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Events in Somerset(Submit Your Own Event)

March
The WHS Annual Lecture: The Great Quasar Debate 1963 - 1984
William Herschel Society
BRLSI, 16-18 Queen Square, Bath BA1 2HN
Fri Mar 2, 2018
Time: 7.30 pm
Price: Members & students £2, others £4
Professor Mike G Edmunds will show how radical scientific developments are established as new observational evidence accumulates. The Cambridge University radio astronomy group published their third major catalogue of radio sources in 1959. By 1963 attempts at identifying visible objects associated with the radio sources showed up two objects – 3C 273 and 3C 48 - which looked star-like, but whose properties were very hard to understand. Were these very distant and extraordinarily luminous objects? Or were they comparatively nearby, but moving at relativistic velocities? Either choice led to major problems.
March
Exploring Space from the Somerset Levels
Somerset Levels Stargazers
Othery Village Hall Fore Street Othery TA7 0QU
Fri Mar 16, 2018 - Sat Mar 17, 2018
Time: Fri 16th 3pm-11pm/ saturday 17th 11am-11pm
Price: free community event
A two day astronomy event including on the Friday at 3 pm after schools space activity's followed at 7.15 pm by the film Interstellar 12A. On the Saturday from 11 am a day of talks,demonstrations,films,displays and children's space detective workshops with Jo Richardson fras followed at 7.15 pm with a talk by Bob Mizon mbe fras (uk coordinator of the Commission for dark skies) called Time and The Stars. N.B.Children must be accompanied by an adult.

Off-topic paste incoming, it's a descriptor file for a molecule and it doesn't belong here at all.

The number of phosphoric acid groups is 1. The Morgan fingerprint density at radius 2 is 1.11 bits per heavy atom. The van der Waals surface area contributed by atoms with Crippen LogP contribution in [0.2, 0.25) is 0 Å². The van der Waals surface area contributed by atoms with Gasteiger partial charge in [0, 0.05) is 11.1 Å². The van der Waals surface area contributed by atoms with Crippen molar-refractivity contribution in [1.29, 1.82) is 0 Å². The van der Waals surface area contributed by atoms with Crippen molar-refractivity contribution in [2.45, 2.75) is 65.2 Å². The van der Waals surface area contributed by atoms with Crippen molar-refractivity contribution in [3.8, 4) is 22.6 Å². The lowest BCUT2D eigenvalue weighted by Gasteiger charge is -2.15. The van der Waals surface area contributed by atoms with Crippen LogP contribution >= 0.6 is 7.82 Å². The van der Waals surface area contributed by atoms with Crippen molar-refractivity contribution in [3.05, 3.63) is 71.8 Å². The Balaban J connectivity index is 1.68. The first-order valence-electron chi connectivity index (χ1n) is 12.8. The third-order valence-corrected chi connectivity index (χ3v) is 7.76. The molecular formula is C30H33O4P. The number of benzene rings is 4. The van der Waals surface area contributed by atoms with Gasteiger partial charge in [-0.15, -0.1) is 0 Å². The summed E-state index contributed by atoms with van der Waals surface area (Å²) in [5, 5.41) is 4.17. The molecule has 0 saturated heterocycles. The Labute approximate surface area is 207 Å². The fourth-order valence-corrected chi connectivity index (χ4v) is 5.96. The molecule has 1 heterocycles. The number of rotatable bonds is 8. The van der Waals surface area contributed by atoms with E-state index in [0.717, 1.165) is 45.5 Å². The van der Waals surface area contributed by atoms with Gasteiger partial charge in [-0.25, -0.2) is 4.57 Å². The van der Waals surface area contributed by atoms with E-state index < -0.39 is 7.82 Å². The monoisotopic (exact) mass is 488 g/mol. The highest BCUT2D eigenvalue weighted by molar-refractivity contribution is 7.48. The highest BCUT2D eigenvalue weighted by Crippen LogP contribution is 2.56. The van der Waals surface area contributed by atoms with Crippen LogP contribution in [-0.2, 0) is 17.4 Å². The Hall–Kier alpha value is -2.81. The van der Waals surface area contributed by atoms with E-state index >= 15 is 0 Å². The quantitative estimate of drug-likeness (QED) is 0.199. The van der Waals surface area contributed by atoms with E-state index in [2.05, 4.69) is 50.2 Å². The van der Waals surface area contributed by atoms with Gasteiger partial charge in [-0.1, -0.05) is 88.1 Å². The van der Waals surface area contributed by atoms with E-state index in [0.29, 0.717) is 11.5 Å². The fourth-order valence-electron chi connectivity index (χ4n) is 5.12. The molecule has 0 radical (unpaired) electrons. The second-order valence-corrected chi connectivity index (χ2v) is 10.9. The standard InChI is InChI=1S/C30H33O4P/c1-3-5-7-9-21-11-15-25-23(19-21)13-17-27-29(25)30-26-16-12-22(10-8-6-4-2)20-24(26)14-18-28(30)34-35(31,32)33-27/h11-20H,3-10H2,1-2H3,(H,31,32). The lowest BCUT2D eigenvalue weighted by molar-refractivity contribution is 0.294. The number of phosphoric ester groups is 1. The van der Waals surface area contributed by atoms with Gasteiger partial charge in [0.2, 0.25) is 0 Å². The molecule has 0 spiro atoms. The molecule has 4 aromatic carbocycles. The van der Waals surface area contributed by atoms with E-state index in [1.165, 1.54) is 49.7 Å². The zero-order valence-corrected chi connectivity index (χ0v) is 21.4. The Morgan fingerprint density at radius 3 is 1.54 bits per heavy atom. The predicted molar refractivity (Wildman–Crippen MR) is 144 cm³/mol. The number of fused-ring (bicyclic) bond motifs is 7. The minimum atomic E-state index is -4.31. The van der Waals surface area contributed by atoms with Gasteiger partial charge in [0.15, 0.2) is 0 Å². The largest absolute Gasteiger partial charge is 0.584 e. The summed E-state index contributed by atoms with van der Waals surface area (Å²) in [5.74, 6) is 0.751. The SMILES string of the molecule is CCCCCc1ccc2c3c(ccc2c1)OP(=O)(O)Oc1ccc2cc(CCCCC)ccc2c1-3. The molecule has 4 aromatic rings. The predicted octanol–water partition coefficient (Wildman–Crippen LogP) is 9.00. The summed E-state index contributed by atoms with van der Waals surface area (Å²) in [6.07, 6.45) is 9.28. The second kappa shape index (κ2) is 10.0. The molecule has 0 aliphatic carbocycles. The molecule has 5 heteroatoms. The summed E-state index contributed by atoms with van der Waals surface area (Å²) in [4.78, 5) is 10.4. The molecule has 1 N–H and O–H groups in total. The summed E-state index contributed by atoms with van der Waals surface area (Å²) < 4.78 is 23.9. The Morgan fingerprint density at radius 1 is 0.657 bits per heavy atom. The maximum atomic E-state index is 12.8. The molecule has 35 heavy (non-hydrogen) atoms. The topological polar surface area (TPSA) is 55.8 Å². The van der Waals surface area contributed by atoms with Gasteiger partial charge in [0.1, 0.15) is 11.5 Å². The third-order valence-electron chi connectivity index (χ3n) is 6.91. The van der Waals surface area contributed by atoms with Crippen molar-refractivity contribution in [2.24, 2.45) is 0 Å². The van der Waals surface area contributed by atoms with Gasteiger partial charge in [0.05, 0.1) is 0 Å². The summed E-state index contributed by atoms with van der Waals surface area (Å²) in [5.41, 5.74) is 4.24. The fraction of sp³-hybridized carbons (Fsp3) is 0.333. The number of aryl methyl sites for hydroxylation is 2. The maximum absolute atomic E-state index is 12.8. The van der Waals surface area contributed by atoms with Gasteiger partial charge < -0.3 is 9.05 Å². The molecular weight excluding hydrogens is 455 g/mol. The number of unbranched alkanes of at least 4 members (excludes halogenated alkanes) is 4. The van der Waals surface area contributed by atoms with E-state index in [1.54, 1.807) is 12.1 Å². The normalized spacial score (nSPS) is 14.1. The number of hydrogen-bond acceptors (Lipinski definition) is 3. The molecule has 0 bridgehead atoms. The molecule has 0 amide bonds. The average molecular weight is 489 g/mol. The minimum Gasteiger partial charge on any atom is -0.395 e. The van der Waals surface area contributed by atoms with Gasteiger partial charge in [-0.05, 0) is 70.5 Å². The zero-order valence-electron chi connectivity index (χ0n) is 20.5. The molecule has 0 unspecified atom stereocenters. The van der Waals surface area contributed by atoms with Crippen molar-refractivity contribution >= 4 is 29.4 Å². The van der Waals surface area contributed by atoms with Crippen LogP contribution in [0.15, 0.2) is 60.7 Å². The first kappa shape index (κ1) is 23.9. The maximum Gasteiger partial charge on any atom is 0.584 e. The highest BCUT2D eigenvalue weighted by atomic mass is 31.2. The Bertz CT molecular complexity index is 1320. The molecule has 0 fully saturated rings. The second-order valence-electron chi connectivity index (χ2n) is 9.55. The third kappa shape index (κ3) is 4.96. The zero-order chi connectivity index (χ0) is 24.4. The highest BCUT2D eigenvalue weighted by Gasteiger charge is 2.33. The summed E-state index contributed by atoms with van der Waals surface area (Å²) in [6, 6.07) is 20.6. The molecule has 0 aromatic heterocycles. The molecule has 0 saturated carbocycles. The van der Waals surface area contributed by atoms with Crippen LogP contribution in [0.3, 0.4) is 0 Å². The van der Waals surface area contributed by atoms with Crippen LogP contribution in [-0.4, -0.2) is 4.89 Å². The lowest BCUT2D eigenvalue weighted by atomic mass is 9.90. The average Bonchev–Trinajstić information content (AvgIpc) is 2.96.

April
Caroline Herschel and the Nearly All Male World of Eighteenth Century Science
William Herschel Society
BRLSI, 16-18 Queen Square, Bath BA1 2HN
Thu Apr 5, 2018
Time: 7.30 pm
Price: Members & students £2, others £4
An evening talk by Dr Emily Winterburn, academic, author and former Curator of Astronomy at Royal Observatory Greenwich. Based on her book, she will consider Caroline Herschel and her various tactics for encouraging support for her work. Between 1788 and 1797 Caroline discovered comets, became the first woman to be published in the journal of the Royal Society and assisted her brother in his research. Women had tried to get their work heard before, indeed all over Europe there were women quietly working in science, more often than not silently, and unacknowledged for their male relatives, Caroline however was the first to get her voice truly heard. In this talk I will focus on the beginning of her story, her very first, tentative steps into the world of scientific publication. Would she judge it well? Or fall to ridicule or condensation as so many of her predecessors had done?

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